Brain Tumour UK welcomes Government rethink on NHS reform
Brain Tumour UK Chief Executive Jenny Baker OBE has welcomed Prime Minister David Cameron’s announcement of fundamental changes to the controversial NHS reform bill.
The prime minister said the government had listened to fears about increased competition and more powers for GPs and would now slow the pace of change.
The announcement on Tuesday, 14 June, follows a “10-week listening exercise” during which government asked for comment on the controversial bill.
Some of the changes to the bill announced include the rebranding of GP consortia as ‘clinical commissioning groups’. These groups will have to appoint at least one nurse and one hospital consultant onto their boards.
Mrs Baker says: “This is a welcome step in the right direction. Brain tumour patients were concerned that the proposed changes would make things worse as GPs often are not aware or educated about how to deal with this rare type of cancer.
“Government is now saying that GPs should consult hospital doctors and other specialists in the commissioning process and if that means neuro-oncologists, neurosurgeons and other brain tumour specialists are to be consulted in the case of brain tumour patients, that can only be a positive development.”
The government is also now proposing to relax the 2013 deadline for the new GP commissioning arrangements.
“It is refreshing that government appears to have listened to patients’ concerns and we will have to wait and see whether this will be upheld in the coming months,” says Mrs Baker.
“Brain Tumour UK has done everything we could to ensure patients’ concerns were being put across to the right people during the government’s listening exercise.”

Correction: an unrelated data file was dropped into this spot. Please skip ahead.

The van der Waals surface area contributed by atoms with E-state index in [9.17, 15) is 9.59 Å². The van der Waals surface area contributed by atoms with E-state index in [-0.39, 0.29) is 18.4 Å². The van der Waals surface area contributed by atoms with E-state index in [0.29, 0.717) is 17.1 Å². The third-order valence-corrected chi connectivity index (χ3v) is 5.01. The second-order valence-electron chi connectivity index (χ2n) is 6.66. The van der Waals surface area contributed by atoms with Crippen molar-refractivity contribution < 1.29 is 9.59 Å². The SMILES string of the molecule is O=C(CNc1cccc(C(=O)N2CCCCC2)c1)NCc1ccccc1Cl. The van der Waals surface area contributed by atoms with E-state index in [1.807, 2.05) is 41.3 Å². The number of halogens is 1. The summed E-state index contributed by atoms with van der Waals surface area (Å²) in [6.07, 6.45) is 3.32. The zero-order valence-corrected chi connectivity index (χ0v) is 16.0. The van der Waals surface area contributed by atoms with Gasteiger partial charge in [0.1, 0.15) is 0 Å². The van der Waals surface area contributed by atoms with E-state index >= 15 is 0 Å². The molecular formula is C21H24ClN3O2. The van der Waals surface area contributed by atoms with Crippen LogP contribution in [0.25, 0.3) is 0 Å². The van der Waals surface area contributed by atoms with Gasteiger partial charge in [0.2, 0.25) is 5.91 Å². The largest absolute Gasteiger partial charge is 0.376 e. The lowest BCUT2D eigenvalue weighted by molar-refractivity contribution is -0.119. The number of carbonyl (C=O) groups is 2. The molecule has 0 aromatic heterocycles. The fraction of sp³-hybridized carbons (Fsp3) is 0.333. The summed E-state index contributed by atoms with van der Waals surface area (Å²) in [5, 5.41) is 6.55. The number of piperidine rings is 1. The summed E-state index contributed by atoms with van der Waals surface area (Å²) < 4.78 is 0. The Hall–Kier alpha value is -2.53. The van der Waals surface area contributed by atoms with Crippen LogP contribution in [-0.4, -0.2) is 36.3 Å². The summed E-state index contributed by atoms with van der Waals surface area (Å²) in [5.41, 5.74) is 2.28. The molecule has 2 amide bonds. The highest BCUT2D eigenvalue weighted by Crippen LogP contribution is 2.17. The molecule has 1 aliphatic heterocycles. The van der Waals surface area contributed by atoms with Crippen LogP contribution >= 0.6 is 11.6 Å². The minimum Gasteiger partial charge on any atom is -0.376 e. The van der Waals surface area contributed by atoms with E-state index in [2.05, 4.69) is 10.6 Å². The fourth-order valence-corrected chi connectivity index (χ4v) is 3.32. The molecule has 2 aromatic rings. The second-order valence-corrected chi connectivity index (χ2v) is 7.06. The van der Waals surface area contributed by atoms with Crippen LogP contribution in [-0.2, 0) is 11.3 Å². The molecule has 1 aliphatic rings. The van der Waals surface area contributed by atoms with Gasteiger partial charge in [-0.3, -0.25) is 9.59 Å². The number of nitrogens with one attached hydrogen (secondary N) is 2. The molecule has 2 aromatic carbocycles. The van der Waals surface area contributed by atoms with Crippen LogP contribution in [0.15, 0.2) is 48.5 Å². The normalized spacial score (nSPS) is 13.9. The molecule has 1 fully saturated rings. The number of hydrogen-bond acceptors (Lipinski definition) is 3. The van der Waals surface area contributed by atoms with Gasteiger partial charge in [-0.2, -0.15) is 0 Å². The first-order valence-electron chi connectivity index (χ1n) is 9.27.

Taken from Brain tumour uK's website
"Approximately 48,000 people develop a primary or secondary brain tumour in the uK every year"
"Recognise me register my tumour" BTUK Report 2009
Brain Tumour UK has launched a campaign for all governments and health services thoroughout the UK to record all brain tumours in the official statistics - this will ensure that the most effective care can be given.
Brain Tumour UK's report 'Recognise me, register my tumour' has the support of many leading experts in this field.
8000 primary brain tumours are recorded on the official Cancer Registery but studies have shown that half of all primary tumours are unrecorded. Therefore 8000 tumours are unrecorded.Some are malignant but others that are low grade or benign can nevertheless be as deadly as cancer.
Secondary brain cancer is not recorded, even though this may be the cause of death in many cancer patients.
Brain Tumour UK has undertaken a review of post mortem studies and it has found that approximately 32,000 people are affected by secondary brain cancers but this is not recored in the official annual statistics. Secondary cancer in the brain is becoming increasingly common as advances are made in treating other primary cancers.
Our healthcare services must monitor this growing danger and be prepared to fight it.
(Taken from Brain Tumour UK website)
There is increasing campaigning to raise awareness of brain tumours and the increasingly important need to invest more money and time into research.
Ed's mum Sue was interviewed on 'Good Morning Wales' about Ed's tumour and the great need for more funds and research. Listen Here